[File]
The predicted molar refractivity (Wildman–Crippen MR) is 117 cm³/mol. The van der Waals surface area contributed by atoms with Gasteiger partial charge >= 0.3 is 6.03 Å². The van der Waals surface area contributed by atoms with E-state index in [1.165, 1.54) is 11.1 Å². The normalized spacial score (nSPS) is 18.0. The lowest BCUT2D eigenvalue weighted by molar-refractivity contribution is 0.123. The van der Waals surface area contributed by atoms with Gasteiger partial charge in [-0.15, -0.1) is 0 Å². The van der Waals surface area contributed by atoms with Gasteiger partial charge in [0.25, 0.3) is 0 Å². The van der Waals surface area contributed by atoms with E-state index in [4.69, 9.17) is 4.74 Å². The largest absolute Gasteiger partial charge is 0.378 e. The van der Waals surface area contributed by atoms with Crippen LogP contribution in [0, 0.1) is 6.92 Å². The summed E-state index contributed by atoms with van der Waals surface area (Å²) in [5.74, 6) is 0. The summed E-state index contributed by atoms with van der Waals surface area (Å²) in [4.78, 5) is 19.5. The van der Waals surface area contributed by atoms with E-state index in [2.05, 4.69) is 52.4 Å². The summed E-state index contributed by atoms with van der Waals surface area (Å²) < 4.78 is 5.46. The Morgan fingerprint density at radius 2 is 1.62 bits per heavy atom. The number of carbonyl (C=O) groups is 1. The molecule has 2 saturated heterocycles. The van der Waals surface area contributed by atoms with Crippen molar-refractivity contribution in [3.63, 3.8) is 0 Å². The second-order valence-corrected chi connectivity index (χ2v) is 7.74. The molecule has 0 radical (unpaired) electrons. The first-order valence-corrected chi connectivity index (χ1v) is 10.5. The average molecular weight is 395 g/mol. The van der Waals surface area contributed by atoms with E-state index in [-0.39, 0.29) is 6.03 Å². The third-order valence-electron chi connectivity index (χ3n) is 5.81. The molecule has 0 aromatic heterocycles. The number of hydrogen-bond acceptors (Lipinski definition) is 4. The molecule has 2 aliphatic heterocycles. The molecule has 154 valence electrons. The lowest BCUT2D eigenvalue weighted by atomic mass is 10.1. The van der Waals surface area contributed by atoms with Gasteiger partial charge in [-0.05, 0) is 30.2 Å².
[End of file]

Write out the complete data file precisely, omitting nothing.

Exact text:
The predicted molar refractivity (Wildman–Crippen MR) is 117 cm³/mol. The van der Waals surface area contributed by atoms with Gasteiger partial charge >= 0.3 is 6.03 Å². The van der Waals surface area contributed by atoms with E-state index in [1.165, 1.54) is 11.1 Å². The normalized spacial score (nSPS) is 18.0. The lowest BCUT2D eigenvalue weighted by molar-refractivity contribution is 0.123. The van der Waals surface area contributed by atoms with Gasteiger partial charge in [-0.15, -0.1) is 0 Å². The van der Waals surface area contributed by atoms with Gasteiger partial charge in [0.25, 0.3) is 0 Å². The van der Waals surface area contributed by atoms with E-state index in [4.69, 9.17) is 4.74 Å². The largest absolute Gasteiger partial charge is 0.378 e. The van der Waals surface area contributed by atoms with Crippen LogP contribution in [0, 0.1) is 6.92 Å². The summed E-state index contributed by atoms with van der Waals surface area (Å²) in [5.74, 6) is 0. The summed E-state index contributed by atoms with van der Waals surface area (Å²) in [4.78, 5) is 19.5. The van der Waals surface area contributed by atoms with E-state index in [2.05, 4.69) is 52.4 Å². The summed E-state index contributed by atoms with van der Waals surface area (Å²) < 4.78 is 5.46. The Morgan fingerprint density at radius 2 is 1.62 bits per heavy atom. The number of carbonyl (C=O) groups is 1. The molecule has 2 saturated heterocycles. The van der Waals surface area contributed by atoms with Crippen molar-refractivity contribution in [3.63, 3.8) is 0 Å². The second-order valence-corrected chi connectivity index (χ2v) is 7.74. The molecule has 0 radical (unpaired) electrons. The first-order valence-corrected chi connectivity index (χ1v) is 10.5. The average molecular weight is 395 g/mol. The van der Waals surface area contributed by atoms with E-state index in [-0.39, 0.29) is 6.03 Å². The third-order valence-electron chi connectivity index (χ3n) is 5.81. The molecule has 0 aromatic heterocycles. The number of hydrogen-bond acceptors (Lipinski definition) is 4. The molecule has 2 aliphatic heterocycles. The molecule has 154 valence electrons. The lowest BCUT2D eigenvalue weighted by atomic mass is 10.1. The van der Waals surface area contributed by atoms with Gasteiger partial charge in [-0.05, 0) is 30.2 Å².